Like an open window, satire gives people a new perspective and vision on the things and issues they thought they knew well but others believe that it may be a destructive way to show and reveal every negativity about someone or something and neglect the bright side of things.
II. Opponents think that the sarcastic way Bassem Youssef uses is a purpose to launch an attack or an onslaught using the wit weapon against certain authority or a certain person.
A. Revealing the bad sides in the government or in a certain person do not help the society to develop but rather takes it steps backward focusing on the negativity around.
B. Covering the real image and real facts about people by focusing on criticism and mindless humor.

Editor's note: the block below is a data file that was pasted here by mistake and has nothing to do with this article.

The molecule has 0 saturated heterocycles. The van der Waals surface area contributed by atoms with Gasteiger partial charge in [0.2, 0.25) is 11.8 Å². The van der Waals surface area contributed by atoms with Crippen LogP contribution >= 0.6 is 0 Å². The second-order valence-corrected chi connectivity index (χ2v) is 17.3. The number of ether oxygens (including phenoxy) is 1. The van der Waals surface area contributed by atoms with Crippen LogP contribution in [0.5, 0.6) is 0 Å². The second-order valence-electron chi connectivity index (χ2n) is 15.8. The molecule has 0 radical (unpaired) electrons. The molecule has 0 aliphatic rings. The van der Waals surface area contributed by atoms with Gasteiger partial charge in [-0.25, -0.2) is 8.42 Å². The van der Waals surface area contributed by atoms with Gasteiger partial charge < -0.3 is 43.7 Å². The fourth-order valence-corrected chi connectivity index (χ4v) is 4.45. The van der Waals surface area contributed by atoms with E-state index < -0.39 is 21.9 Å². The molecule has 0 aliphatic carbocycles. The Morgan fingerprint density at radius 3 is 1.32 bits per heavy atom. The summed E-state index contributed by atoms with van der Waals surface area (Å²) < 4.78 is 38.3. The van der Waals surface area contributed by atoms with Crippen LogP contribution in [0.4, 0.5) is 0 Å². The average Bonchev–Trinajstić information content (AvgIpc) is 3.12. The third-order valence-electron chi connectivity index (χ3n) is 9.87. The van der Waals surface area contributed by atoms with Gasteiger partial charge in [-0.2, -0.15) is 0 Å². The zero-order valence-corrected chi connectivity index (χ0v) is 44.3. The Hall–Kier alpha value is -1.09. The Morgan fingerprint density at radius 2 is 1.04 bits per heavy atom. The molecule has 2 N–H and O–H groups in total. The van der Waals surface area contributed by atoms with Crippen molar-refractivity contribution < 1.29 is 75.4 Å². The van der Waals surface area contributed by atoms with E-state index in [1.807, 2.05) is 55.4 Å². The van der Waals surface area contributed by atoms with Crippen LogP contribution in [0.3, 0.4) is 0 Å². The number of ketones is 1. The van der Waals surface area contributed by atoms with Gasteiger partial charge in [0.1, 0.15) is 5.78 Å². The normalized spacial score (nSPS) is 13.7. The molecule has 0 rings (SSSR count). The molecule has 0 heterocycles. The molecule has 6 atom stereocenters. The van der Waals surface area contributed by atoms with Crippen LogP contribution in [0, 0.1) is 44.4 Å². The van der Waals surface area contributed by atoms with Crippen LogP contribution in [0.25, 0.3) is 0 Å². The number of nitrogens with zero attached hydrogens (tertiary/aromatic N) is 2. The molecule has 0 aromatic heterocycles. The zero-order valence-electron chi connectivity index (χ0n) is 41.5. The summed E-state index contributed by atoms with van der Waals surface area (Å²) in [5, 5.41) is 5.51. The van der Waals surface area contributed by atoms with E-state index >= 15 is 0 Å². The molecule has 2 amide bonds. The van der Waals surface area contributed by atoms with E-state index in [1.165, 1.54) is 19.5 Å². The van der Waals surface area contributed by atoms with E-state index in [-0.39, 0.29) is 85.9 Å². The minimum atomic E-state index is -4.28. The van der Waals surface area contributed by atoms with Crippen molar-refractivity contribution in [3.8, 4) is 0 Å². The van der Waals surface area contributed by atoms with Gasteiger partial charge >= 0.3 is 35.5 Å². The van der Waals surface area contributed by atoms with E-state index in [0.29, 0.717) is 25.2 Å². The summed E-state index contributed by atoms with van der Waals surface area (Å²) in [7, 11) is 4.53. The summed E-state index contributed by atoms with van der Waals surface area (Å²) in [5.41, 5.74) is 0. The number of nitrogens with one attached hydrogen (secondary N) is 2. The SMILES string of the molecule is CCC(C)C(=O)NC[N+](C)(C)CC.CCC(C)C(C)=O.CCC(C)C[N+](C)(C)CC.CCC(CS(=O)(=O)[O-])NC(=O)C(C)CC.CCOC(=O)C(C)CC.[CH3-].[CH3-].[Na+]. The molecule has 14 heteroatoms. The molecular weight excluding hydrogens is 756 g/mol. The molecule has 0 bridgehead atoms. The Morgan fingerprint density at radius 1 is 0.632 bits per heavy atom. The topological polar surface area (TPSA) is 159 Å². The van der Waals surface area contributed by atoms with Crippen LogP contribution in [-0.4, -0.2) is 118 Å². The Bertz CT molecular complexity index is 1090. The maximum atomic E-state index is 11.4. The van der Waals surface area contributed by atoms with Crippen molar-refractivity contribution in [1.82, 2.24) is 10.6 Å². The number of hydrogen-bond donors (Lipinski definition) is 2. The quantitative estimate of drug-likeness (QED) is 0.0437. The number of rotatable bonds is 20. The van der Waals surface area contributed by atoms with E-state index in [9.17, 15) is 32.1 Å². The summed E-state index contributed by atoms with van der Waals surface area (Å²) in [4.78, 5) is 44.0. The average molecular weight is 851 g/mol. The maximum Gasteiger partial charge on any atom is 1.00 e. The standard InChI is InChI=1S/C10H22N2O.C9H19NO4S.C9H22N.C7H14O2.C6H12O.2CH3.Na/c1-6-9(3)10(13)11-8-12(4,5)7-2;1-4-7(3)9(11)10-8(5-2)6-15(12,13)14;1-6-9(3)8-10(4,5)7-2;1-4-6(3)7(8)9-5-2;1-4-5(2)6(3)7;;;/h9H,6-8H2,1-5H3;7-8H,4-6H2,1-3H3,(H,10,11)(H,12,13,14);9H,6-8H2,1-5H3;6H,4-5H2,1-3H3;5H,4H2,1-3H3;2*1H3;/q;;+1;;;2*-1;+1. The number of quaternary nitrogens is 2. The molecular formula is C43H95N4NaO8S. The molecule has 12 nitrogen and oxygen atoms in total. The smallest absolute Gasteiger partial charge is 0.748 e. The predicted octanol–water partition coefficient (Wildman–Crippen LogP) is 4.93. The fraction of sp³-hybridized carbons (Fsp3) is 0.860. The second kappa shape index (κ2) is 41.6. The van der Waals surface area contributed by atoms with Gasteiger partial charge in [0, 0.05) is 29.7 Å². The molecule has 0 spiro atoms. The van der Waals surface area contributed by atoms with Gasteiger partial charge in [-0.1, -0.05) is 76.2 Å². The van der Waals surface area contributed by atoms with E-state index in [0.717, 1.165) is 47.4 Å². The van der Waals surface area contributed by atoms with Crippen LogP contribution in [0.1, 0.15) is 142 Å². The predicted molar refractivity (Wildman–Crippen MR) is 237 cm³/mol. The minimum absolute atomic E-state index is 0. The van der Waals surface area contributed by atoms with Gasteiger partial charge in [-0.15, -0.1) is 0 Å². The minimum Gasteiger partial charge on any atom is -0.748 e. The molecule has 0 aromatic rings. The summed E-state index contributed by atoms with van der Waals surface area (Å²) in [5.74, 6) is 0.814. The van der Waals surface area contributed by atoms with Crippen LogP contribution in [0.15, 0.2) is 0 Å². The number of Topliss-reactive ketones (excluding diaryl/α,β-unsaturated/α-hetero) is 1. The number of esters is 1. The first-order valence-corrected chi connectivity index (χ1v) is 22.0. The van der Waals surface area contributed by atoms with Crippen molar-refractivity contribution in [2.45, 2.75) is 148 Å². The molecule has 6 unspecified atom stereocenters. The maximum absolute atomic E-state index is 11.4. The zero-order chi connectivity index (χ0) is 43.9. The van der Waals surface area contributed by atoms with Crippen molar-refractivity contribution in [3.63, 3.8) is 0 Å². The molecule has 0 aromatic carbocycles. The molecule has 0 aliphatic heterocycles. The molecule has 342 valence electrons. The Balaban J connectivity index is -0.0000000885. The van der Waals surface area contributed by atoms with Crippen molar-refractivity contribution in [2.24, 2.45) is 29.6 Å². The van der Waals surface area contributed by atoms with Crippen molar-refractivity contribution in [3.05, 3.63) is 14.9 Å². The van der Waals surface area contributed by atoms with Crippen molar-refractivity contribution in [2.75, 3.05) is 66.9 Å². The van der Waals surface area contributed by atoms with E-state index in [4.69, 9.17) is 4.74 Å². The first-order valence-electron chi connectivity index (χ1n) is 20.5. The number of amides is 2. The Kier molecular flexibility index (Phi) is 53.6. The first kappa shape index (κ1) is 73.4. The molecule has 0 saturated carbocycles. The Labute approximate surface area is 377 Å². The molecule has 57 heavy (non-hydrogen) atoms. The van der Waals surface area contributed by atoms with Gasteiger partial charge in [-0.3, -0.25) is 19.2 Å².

C. Bassem's show came as a magnifying lens to reveal both negative and positive aspects about the government and people in authority.
1. Leila Fadel in her article "Egypt's Jon Stewart Says He Won't Back down amid Charges" says that Indeed, it is a gloomy time in Egypt. The political transition has been messy, marred by violence, human-rights abuses, economic downturns and a government struggling to find its way. Youssef addresses it all with humor."
D. Bassem says "The press can bring its magnifying glass up to our problems, bringing them into focus, illuminating issues unseen. Or they can use that magnifying glass to light ants on fire.” 1. Bassem Youssef is opting to be that magnifying lens by raising the bar of liability and accountability in the media.
III. Satire is a double edged weapon. We can take the best out of it or the worst out of it.
A. Satirical shows like Bassem's show concentrate on revealing the truth of some authority, the president, and the government through creating an indirect message by making fun of them.
1. "People like Steven Colbert, Bill Maher and Jon Stewart have a tremendous impact in actually making people aware of issues and history and make them more politically